10 April 2011

getting to know one another

Spring is one of my favorite times, even when I have to spend a month or more sneezing as everything begins to bud and bloom. There's the renewing warmth, the possibilities of growing so many wonderful things to eat, smell and see. 
I have lived in our current home since 2007 but I feel like this is one of the first years I am truly putting some roots down and making this our home. It may not be everything we are looking for but this property called out to us with its space and possibilities. We have gardened a bit but not very successfully. Herbs and healing flowers are becoming more important to me as I learn more about healthier living. We would love to turn much of our property to meadows but that will take time as will most of our plans. Our little plot has much to offer and I would like to take you on a little tour. Mind you, I am still learning. If you notice I have incorrectly named a plant, please let me know. I will gratefully learn from you. 

Without further ado...

One of our apple trees, a type of redish apple. 
She tends to drop most of her apples but the deer love her for it. 

Apricot blooms :: Last year was the first year frost did not prevent this little lady from producing.
She is a sight to behold when she is in full bloom.

Marshall's Delight Bee Balm :: Monarda didyma
Last year, I planted this bee balm, although I did not harvest any. 
It has started coming back and I am thrilled! 

My Mother-in-law bought this for me two years ago and it has come back twice. 

This is supposed to be a bing cherry tree, rumors for all I know.
It has been a wonderful shade tree by our garden.
*edited to add : (June) yeah! we have cherries for the first time!*

chives from one of my neighbors last year.
 It survived being transplanted and might get moved again when I make an official herb garden. 

Yellow columbine 
I moved a small plant from our property and have enjoyed seeing it mature. 

I could not resist sharing the dried seed head from last year's Echinacea plant. 
I left the dried stalks and heads for winter interest and to remind me and others who work in the yard where my precious plants are when Spring came around. 

Here is the same Echinacea plant and if you look closely you might be able to pick out the small redish leaves starting to poke up around the base. (at least I believe so, it is my first time seeing it come back) 

Sonoran Sunset Hyssop Agastache cana 
Here is another returning newbie to the yard. It has the most splendid fragrance and the deer didn't touch it! That is always a winner in my book. 

Beautiful lilac still greening up. I am enchanted by the curved archway leading over to this bush. I wish it was somewhere farther from the fence, so we could actually climb through it and be transported to our own magical places. 

Mocha enjoys this plant very much as you can see.

Mulberry tree
My neighbor has enjoyed harvesting our mulberry tree the past couple years. I do hope to collect some myself this year, but there is plenty to go around.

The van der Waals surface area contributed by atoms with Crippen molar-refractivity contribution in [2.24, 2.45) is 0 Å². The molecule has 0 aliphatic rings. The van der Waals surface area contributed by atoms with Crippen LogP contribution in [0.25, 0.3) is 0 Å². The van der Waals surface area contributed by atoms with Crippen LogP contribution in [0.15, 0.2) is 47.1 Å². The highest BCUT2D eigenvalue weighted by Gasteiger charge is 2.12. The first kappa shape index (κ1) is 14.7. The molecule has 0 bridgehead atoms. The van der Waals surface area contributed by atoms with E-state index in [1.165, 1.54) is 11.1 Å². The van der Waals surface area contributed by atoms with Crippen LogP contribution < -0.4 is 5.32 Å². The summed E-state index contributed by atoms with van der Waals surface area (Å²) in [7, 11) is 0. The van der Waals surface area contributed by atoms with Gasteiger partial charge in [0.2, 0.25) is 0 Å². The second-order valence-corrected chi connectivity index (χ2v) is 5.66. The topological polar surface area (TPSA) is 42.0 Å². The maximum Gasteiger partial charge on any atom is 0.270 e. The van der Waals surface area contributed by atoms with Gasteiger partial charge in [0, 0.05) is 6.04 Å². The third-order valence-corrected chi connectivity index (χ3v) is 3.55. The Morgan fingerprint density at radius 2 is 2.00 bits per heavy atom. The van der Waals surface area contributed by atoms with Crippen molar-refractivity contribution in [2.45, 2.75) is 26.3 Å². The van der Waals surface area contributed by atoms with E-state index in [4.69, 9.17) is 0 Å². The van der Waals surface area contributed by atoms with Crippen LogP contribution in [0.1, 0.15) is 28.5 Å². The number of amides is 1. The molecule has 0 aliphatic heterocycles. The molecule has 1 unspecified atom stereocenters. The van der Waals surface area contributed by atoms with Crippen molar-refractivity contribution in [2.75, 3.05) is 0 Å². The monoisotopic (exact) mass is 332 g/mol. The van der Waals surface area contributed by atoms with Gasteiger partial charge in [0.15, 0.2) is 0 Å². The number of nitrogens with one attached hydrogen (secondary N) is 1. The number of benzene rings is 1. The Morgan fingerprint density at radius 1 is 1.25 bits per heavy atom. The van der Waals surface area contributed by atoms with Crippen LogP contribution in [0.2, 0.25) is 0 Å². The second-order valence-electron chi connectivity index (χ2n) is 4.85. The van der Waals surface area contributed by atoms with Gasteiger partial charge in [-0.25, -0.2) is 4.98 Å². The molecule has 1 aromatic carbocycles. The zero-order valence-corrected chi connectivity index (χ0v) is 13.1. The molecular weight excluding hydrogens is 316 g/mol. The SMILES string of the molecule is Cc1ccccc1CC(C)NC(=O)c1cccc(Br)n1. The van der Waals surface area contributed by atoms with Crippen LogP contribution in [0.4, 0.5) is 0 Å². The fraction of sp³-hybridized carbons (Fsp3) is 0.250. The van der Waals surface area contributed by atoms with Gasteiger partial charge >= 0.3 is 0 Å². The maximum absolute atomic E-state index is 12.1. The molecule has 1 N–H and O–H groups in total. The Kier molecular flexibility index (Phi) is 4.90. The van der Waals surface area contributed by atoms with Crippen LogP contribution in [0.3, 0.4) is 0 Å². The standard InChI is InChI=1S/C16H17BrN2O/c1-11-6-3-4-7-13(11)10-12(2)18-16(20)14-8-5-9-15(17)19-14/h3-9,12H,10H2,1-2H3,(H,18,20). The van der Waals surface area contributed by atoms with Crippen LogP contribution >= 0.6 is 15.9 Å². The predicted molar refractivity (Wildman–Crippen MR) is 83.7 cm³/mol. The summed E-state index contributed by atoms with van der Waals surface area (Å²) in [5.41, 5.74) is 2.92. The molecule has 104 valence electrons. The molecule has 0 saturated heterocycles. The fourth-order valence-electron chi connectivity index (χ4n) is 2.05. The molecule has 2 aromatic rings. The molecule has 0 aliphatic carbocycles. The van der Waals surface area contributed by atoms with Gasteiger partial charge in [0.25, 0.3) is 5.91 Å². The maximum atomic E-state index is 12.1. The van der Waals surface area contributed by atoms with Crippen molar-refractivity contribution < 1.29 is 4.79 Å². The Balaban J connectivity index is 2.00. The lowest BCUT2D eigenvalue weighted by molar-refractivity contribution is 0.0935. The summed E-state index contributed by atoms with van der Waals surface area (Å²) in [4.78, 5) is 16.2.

One of a small grouping of red poppies that live and thrive under our black walnut tree. I finally convinced my husband to mow around these flowers and soon enough they will be right at home in their meadow setting. 

One of several rhubarb plants that lived here before we moved in. Share your knowledge of rhubarb with me please. When to harvest, how to prepare/eat it, that sort of thing. I know not to eat the leaves, that is about it. 

This is what we affectionately call our snowball bush. Beautiful balls of small white flowers that fill most of the tree. Here is another opportunity to share what you know. Any ideas what kind of bush this is?

Strawberries returning for the second year. 
I have a confession, over the past 5-6 years I killed over 54 strawberry plants. For several different reasons but let's just say I think the tables have turned and we have come to an agreement. 
Now if I can just keep the deer out of them.
 (noticing a theme here? :: our house is just about a block away from the river.. deer are an everyday occurrence in our yard. 

These little leaves are already very fragrant. They remind me of lavender but I'm thinking they might be anise. It has tall spikes of small trumpet flowers. Any guesses? 

*catnip: that has been transplanted to another spot*
Here's another mystery plant. It is growing in my strawberry bed and it is rather minty.
Which means I probably need to find it a new home before it takes it over.

I believe these are violets and they are quite hardy plants that spring up all over.
 I love how they greet us after the cold of Winter. 

I also wanted to share with you a wonderful 'weed' that has wiggled its way into my heart.
Right now, all I have are the long seed heads that mark where this medicinal plant roams in my yard. 
Right after I learned about plantian last year, my son was stung twice in two weeks. 
The first time my son and husband came inside to tell me he was stung. I knew exactly what to do. I chewed up a leaf (not that enjoyable) and placed it on his swollen thumb. He quieted down quickly after that. Perhaps it was because he had chewed up green stuff on his hand but it was amazing. The next week, I was visiting a friend and still excited about my new discovery. I searched her yard so she would be ready too if one of her little ones got stung and my son decided to be a visual and was stung again.
I believe finding plantian in my yard and using it helped me to really connect and begin my journey into learning about herbs and how to use them. I have a long journey ahead but I am finding many inspirational people to guide me.